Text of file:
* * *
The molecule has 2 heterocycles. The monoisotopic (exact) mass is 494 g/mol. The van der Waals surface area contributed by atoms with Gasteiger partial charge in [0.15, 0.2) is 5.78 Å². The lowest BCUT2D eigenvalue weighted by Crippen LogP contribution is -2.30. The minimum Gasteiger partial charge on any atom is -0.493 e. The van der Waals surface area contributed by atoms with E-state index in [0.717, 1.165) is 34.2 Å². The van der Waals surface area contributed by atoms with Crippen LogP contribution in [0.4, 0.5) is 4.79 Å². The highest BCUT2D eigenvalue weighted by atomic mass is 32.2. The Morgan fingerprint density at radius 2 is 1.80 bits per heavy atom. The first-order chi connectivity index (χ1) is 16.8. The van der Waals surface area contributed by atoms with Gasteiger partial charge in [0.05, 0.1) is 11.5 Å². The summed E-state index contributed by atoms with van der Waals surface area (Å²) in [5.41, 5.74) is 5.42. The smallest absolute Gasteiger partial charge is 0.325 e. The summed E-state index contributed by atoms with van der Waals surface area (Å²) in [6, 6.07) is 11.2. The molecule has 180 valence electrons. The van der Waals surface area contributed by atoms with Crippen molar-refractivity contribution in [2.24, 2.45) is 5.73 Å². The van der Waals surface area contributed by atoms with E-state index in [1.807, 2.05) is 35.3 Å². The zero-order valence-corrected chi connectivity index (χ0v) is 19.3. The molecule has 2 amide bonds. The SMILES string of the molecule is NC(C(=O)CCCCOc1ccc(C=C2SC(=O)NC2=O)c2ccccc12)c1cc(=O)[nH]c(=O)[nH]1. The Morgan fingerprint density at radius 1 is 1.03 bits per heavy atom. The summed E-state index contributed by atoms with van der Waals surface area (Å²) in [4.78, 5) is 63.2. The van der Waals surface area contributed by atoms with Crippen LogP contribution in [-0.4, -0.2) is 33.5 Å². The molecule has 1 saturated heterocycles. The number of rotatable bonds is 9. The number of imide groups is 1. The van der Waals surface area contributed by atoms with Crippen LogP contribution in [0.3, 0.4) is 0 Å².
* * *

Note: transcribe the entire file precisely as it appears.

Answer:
The molecule has 2 heterocycles. The monoisotopic (exact) mass is 494 g/mol. The van der Waals surface area contributed by atoms with Gasteiger partial charge in [0.15, 0.2) is 5.78 Å². The lowest BCUT2D eigenvalue weighted by Crippen LogP contribution is -2.30. The minimum Gasteiger partial charge on any atom is -0.493 e. The van der Waals surface area contributed by atoms with E-state index in [0.717, 1.165) is 34.2 Å². The van der Waals surface area contributed by atoms with Crippen LogP contribution in [0.4, 0.5) is 4.79 Å². The highest BCUT2D eigenvalue weighted by atomic mass is 32.2. The Morgan fingerprint density at radius 2 is 1.80 bits per heavy atom. The first-order chi connectivity index (χ1) is 16.8. The van der Waals surface area contributed by atoms with Gasteiger partial charge in [0.05, 0.1) is 11.5 Å². The summed E-state index contributed by atoms with van der Waals surface area (Å²) in [5.41, 5.74) is 5.42. The smallest absolute Gasteiger partial charge is 0.325 e. The summed E-state index contributed by atoms with van der Waals surface area (Å²) in [6, 6.07) is 11.2. The molecule has 180 valence electrons. The van der Waals surface area contributed by atoms with Crippen molar-refractivity contribution in [2.24, 2.45) is 5.73 Å². The van der Waals surface area contributed by atoms with E-state index in [1.807, 2.05) is 35.3 Å². The zero-order valence-corrected chi connectivity index (χ0v) is 19.3. The molecule has 2 amide bonds. The SMILES string of the molecule is NC(C(=O)CCCCOc1ccc(C=C2SC(=O)NC2=O)c2ccccc12)c1cc(=O)[nH]c(=O)[nH]1. The Morgan fingerprint density at radius 1 is 1.03 bits per heavy atom. The summed E-state index contributed by atoms with van der Waals surface area (Å²) in [4.78, 5) is 63.2. The van der Waals surface area contributed by atoms with Crippen LogP contribution in [-0.4, -0.2) is 33.5 Å². The molecule has 1 saturated heterocycles. The number of rotatable bonds is 9. The number of imide groups is 1. The van der Waals surface area contributed by atoms with Crippen LogP contribution in [0.3, 0.4) is 0 Å².